Moving several blocks to the northeast, the neighborhood changed dramatically. The residents on the west side of the 900 block of North Sixth Street in 1905 were all White and predominantly held white collar occupations. This area was one the older and more affluent sections of the Enos Park neighborhood, and the housing there was much larger than that found on Third Street; most of the houses were two stories in height and were of brick construction.
The residents of the southern half of the 1100 block of North Eighth Street in 1905 were also white, but were largely blue collar. This area was clearly less affluent than the 900 block of North Fifth Street, but it appears to have been more affluent and stable (in respect to ownership and tenancy) than the 600 block of North Third Street. Most of the men listed in this half-block section of Eighth Street were miners and were probably union members, which meant that they were probably earning more than the residents on Third Street.
By World War I, the Enos Park neighborhood was reaching the peak of its development. The character of the neighborhood during this period is partially revealed by a 1914 Springfield city map. While offering only a general overview of the neighborhood, the 1914 map shows the three trolley passing through the neighborhood at that time and also depicts the major institutional buildings present, including four churches (of more will be said below) and the previously mentioned Teacher's School and McClernand Public School. The map also depicts the general layout of Enos Park itself . Far more detailed is the 1917 Sanborn map, which covers the entire project area and details the housing, commercial enterprises, and associated outbuildings present at that time. This map and the post-1917 development of the Enos Park neighborhood are discussed below in the architectural section of this report.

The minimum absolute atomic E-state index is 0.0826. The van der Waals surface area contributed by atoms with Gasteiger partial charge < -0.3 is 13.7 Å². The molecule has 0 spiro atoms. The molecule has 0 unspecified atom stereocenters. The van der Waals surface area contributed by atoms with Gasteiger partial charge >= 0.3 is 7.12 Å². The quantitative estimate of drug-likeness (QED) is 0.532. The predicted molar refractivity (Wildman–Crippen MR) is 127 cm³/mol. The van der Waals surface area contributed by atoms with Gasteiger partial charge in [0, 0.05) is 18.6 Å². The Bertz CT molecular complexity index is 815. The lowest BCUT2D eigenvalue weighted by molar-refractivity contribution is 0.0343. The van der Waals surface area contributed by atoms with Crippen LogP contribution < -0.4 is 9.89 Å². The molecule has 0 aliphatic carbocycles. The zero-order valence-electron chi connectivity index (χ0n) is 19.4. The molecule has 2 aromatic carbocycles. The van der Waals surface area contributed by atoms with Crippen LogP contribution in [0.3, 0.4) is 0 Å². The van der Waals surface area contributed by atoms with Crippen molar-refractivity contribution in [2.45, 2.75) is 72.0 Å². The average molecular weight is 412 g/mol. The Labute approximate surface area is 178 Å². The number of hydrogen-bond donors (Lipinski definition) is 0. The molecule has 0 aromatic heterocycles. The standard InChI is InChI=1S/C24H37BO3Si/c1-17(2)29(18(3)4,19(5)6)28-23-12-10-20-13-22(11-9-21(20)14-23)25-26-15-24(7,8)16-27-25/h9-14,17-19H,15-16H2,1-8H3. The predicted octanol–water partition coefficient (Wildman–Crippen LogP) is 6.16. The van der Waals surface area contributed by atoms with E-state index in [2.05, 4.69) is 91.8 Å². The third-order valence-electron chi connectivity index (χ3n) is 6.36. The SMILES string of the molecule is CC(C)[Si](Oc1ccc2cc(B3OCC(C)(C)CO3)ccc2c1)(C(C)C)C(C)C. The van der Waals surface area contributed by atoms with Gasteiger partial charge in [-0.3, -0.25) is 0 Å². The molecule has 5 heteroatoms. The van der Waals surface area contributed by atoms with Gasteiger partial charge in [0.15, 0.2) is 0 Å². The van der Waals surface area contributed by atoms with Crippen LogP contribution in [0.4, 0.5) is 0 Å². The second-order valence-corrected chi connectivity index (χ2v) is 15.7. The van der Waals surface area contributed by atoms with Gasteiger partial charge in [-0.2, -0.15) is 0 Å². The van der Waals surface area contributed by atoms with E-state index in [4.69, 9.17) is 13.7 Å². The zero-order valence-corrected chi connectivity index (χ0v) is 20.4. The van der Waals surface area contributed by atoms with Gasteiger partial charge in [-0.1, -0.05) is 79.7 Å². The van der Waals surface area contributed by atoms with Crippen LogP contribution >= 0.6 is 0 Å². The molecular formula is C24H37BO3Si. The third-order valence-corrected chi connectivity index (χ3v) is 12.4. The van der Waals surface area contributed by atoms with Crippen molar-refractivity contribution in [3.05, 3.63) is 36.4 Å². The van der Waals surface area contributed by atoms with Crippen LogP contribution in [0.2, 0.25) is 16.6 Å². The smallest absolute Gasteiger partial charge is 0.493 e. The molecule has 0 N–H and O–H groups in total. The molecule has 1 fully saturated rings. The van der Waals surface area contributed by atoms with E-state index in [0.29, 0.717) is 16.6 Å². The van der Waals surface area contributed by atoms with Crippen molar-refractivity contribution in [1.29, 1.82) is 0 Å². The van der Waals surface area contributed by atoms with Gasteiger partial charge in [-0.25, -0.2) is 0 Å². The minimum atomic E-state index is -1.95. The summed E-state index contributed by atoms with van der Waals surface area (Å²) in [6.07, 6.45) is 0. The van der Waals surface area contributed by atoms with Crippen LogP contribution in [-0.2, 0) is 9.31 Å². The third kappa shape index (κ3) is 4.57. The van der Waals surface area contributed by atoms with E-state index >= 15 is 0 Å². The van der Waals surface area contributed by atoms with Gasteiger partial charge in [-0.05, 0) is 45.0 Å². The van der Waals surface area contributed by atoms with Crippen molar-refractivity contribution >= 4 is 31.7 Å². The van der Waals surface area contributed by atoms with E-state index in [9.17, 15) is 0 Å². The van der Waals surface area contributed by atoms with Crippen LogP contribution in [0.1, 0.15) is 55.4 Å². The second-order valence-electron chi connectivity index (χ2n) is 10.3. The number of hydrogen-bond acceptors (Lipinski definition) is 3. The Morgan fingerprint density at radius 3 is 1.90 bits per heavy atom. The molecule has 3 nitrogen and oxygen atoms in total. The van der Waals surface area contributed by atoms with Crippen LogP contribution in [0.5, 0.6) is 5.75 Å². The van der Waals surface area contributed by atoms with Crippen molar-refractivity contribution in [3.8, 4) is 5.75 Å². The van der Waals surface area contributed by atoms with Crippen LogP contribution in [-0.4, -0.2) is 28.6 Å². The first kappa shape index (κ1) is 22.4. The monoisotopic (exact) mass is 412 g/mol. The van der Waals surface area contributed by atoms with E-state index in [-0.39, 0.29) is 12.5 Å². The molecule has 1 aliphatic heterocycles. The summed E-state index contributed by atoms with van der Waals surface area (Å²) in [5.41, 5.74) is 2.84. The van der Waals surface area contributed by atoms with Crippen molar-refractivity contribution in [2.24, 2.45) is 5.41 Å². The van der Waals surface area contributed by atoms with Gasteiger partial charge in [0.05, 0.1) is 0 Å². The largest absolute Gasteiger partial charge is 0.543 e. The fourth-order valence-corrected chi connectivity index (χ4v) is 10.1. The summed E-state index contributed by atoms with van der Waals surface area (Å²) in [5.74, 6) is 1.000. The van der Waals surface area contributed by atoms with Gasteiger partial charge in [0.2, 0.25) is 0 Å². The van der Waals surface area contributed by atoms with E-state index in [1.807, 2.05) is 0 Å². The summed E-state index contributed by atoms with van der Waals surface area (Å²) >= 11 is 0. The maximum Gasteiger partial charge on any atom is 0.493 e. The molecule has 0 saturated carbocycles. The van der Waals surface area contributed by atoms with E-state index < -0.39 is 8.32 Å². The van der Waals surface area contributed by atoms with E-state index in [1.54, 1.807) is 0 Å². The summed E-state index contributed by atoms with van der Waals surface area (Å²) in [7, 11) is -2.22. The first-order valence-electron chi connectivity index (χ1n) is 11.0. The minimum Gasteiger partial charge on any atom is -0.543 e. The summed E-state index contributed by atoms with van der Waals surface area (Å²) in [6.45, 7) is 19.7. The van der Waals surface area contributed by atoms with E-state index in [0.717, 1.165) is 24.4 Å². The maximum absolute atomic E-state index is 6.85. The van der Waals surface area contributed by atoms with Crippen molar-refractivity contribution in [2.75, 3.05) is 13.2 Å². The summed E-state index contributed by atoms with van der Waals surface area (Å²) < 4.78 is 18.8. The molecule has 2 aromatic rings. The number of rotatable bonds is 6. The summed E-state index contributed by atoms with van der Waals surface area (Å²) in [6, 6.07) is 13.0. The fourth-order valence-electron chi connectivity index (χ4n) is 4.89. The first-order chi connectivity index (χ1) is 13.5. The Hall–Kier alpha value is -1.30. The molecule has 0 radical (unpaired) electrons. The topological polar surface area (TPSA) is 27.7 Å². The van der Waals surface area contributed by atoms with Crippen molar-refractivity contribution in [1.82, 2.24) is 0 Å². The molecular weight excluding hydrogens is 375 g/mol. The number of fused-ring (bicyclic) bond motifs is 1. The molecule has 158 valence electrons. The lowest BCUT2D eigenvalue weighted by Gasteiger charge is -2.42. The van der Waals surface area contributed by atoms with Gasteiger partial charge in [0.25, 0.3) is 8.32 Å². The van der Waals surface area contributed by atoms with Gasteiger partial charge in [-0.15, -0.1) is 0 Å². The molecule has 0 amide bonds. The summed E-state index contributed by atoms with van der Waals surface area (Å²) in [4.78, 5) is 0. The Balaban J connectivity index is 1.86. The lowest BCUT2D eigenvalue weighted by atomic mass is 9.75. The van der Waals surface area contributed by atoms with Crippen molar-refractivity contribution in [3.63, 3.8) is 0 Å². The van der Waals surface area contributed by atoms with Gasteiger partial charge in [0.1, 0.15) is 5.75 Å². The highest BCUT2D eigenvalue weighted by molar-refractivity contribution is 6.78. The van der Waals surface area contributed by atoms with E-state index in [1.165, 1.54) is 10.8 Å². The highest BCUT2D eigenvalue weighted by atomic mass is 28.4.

Adapted from: "The Architectural Resources of the Enos Park Neighborhood, Springfield, Illinois," 1997, 2005, prepared for the City of Springfield Historic Sites Commission by Fever River Research.